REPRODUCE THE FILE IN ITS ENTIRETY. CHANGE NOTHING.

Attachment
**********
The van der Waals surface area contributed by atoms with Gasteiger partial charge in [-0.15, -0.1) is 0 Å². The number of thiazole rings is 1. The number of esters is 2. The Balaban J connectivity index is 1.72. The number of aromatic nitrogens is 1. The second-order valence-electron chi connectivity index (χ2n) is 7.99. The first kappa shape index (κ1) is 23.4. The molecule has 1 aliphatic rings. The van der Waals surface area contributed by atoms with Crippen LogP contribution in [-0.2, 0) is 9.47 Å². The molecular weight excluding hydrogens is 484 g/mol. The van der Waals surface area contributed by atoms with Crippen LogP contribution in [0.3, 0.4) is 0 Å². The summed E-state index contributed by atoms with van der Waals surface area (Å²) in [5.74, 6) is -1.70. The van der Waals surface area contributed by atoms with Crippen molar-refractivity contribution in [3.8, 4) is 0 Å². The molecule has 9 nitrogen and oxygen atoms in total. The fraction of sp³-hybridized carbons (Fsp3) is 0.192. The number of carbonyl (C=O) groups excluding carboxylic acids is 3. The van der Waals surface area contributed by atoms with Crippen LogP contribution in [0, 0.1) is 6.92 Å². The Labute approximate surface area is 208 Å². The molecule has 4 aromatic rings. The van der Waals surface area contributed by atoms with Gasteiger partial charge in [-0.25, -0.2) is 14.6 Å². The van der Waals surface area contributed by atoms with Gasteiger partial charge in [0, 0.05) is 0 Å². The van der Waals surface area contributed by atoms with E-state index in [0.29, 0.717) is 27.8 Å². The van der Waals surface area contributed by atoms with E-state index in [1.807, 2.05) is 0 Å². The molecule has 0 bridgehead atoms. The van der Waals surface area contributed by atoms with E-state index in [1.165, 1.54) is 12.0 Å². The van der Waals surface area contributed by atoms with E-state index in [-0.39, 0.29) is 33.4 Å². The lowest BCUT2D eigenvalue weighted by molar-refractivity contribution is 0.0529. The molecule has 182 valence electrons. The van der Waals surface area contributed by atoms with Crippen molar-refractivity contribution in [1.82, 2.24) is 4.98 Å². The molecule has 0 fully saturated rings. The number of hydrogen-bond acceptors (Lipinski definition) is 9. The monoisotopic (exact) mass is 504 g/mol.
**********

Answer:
The van der Waals surface area contributed by atoms with Gasteiger partial charge in [-0.15, -0.1) is 0 Å². The number of thiazole rings is 1. The number of esters is 2. The Balaban J connectivity index is 1.72. The number of aromatic nitrogens is 1. The second-order valence-electron chi connectivity index (χ2n) is 7.99. The first kappa shape index (κ1) is 23.4. The molecule has 1 aliphatic rings. The van der Waals surface area contributed by atoms with Crippen LogP contribution in [-0.2, 0) is 9.47 Å². The molecular weight excluding hydrogens is 484 g/mol. The van der Waals surface area contributed by atoms with Crippen LogP contribution in [0.3, 0.4) is 0 Å². The summed E-state index contributed by atoms with van der Waals surface area (Å²) in [5.74, 6) is -1.70. The van der Waals surface area contributed by atoms with Crippen molar-refractivity contribution in [3.8, 4) is 0 Å². The molecule has 9 nitrogen and oxygen atoms in total. The fraction of sp³-hybridized carbons (Fsp3) is 0.192. The number of carbonyl (C=O) groups excluding carboxylic acids is 3. The van der Waals surface area contributed by atoms with Crippen LogP contribution in [0, 0.1) is 6.92 Å². The Labute approximate surface area is 208 Å². The molecule has 4 aromatic rings. The van der Waals surface area contributed by atoms with Gasteiger partial charge in [-0.25, -0.2) is 14.6 Å². The van der Waals surface area contributed by atoms with Gasteiger partial charge in [0, 0.05) is 0 Å². The van der Waals surface area contributed by atoms with E-state index in [0.29, 0.717) is 27.8 Å². The van der Waals surface area contributed by atoms with E-state index in [1.807, 2.05) is 0 Å². The molecule has 0 bridgehead atoms. The van der Waals surface area contributed by atoms with E-state index in [1.165, 1.54) is 12.0 Å². The van der Waals surface area contributed by atoms with E-state index in [-0.39, 0.29) is 33.4 Å². The lowest BCUT2D eigenvalue weighted by molar-refractivity contribution is 0.0529. The molecule has 182 valence electrons. The van der Waals surface area contributed by atoms with Crippen molar-refractivity contribution in [1.82, 2.24) is 4.98 Å². The molecule has 0 fully saturated rings. The number of hydrogen-bond acceptors (Lipinski definition) is 9. The monoisotopic (exact) mass is 504 g/mol.